Played the first bit of the co-op version of Gears of War 2 with Gordon this evening. This was particularly interesting to me because I hardly ever play games with anyone else. That’s just the way I are. So this was a chance to think a little about how co-op influences my play.
Gears of War 2 itself is, well, more of the same. But it’s interesting to compare my experience with the first game, in which I played alone, and this section of the second in co-op. In the first game I was focused on moving through the areas, shooting the appropriate dudes, and feigning interest in the narrative (which was “good enough” I suppose). I was most taken by the system itself, the tightness of the implementation of the set pieces and so on the game presented.
In playing co-op, there was a stepping back from both the narrative and the game system in favour of conversation and, basically, ridiculing the game’s narrative and game system. Now, both of these things are worthy of some amount of ridicule (especially the grossly overwrought macho narrative), but it’s not something that would particularly occur to me to think if I were playing alone – I’d be in the thrall of the mechanics of the game.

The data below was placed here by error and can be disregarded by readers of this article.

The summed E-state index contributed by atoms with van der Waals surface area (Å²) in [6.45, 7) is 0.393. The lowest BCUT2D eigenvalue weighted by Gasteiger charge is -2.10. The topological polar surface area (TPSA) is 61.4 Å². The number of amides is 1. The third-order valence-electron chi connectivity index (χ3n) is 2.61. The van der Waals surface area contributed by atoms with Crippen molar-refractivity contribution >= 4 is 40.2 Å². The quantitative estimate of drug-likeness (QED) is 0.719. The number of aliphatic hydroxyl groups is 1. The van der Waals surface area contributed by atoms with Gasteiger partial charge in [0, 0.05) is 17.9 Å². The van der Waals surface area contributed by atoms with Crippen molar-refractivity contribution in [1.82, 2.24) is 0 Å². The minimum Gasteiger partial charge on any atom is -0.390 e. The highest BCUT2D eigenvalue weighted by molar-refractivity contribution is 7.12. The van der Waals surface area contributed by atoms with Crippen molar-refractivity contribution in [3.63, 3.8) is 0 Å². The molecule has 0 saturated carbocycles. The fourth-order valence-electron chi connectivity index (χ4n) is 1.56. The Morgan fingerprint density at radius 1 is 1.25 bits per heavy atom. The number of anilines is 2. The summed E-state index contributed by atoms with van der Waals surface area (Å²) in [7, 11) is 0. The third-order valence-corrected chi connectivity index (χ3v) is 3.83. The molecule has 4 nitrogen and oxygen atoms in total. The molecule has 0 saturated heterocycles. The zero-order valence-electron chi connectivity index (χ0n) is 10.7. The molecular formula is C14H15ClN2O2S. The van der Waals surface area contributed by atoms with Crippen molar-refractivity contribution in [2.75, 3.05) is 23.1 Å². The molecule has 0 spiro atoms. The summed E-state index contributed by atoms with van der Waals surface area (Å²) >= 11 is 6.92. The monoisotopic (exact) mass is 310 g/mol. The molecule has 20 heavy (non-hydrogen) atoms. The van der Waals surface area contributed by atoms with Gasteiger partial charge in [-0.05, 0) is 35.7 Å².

The game thus became a kind of grudging interfacing with the game’s mechanics as something we were doing (not playing), while joking about the narrative setting and any of the game mechanics we felt distaste for. Being all arch and academic, I suppose that the game became a kind of performance space for humour.
It’s like doing stand-up, but you shoot alien dudes in the face while you tell the jokes.